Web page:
The Bubble (2): Lincolnshire life
Sunday, 21 February 2010
So: life in the house. Living without news, mobile phones or the internet was strange yet relaxing - I’ve written about that in my column this week.
There isn’t very much to say about the day-to-day goings on, it was really just quite quiet and peaceful. I slept a lot, and read Martin Amis’s new book The Pregnant Widow (though, being a very slow reader, I read it for 3-4 hours a day all week and I’m not even halfway through). I played lots of snooker and cribbage with Frank Skinner; I’ve become quite enthusiastic about snooker. Frank is an excellent teacher. On day one, I couldn’t hit the white ball far enough across the giant table to connect with anything, but by the end I was managing some reasonably good shots. I even won a frame! The final tally of matches was 6-1 to Frank (but I won all the cribbage). Now I need a snooker table in my house. For which I’ll need a much bigger house. When I win the WSOP, that’ll be top of the list, for purely snooker reasons.
Since the broadcast, lots of people have asked whether there was a “special chemistry” between me and Reginald D Hunter. I think that’s based mainly on the fact that I was leaning towards him in my chair. I’ll be honest: that’s because if I leaned the other way, you could see my zip. It’s a weird dress in that respect. Reg is nice and very funny, but he kept to himself quite a lot in the house: he was catching up on The West Wing on a dvd player in his room. We all had meals together, and there was a fun night of karaoke (Frank Skinner was the main entertainer there; Reg is too cool to sing, and I’m too tuneless) but mostly I was either snoozing and reading, or playing games with Frank.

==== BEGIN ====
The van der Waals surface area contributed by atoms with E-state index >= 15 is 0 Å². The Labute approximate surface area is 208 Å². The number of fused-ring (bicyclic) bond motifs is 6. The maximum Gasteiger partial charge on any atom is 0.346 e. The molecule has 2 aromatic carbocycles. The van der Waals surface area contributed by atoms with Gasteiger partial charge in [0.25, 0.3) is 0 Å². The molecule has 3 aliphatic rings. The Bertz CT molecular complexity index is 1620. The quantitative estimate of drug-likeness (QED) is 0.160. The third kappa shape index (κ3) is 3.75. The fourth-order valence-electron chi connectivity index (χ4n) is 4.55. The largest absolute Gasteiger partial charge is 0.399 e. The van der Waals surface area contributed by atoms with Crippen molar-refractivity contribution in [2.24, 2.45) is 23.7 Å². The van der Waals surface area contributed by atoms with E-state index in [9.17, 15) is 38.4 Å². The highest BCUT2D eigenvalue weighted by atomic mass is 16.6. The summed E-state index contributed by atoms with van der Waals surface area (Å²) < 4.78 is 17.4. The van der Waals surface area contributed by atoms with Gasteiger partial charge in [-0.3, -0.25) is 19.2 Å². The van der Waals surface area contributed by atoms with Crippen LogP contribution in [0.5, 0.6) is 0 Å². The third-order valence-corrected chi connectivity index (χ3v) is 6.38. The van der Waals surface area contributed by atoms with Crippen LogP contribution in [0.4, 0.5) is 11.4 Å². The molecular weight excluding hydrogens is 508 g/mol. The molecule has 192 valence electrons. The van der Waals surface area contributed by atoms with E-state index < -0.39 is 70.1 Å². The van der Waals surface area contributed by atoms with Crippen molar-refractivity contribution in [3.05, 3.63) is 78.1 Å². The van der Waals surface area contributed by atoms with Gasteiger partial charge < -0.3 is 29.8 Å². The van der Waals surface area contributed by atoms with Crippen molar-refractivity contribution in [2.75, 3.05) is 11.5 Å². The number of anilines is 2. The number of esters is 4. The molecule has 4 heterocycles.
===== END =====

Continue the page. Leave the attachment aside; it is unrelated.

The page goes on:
I’m a huge fan of Frank Skinner in lots of ways. He’s always made me laugh immoderately as a performer, his two autobiographies are really great books, and he’s an incredibly nice guy. The other thing that I thought a lot about, in the house, is that Frank Does Life Right. He really seems to have the balance. He works hard (he timed his days well in the house, doing a disciplined few hours every morning on a script he’s writing, earning his snooker time in the afternoons) but also finds a lot of time to do interesting things and discover the world. He goes to art galleries and museums, practises a faith, learns languages, plays musical instruments, reads widely and travels to interesting places. This makes for great conversation - he has a huge frame of reference and great experiences to draw from. During a conversation about fear of heights, for example, Frank’s contribution began, “The only time I’ve ever felt vertigo was on a mosaicist’s balcony at Westminster Cathedral…”
He told another story about learning to ride a horse in order to go on a cowboy holiday in the American midwest. I think this may be why his comedy and his writing (and his general chat) remain as funny and fresh as they always were: if you keep feeding in new information, you never get old. He is a properly impressive, inspiring man. It made me think [shiver] that I ought to play less poker. Maybe if I fitted my work into better-scheduled hours, spent fewer days and nights lost at the card table or online, I would make the space to go out into the world and see new things, learn more skills, develop my brain and become more interesting.
That didn’t last, obviously. I came out of the house and went straight to the Vic.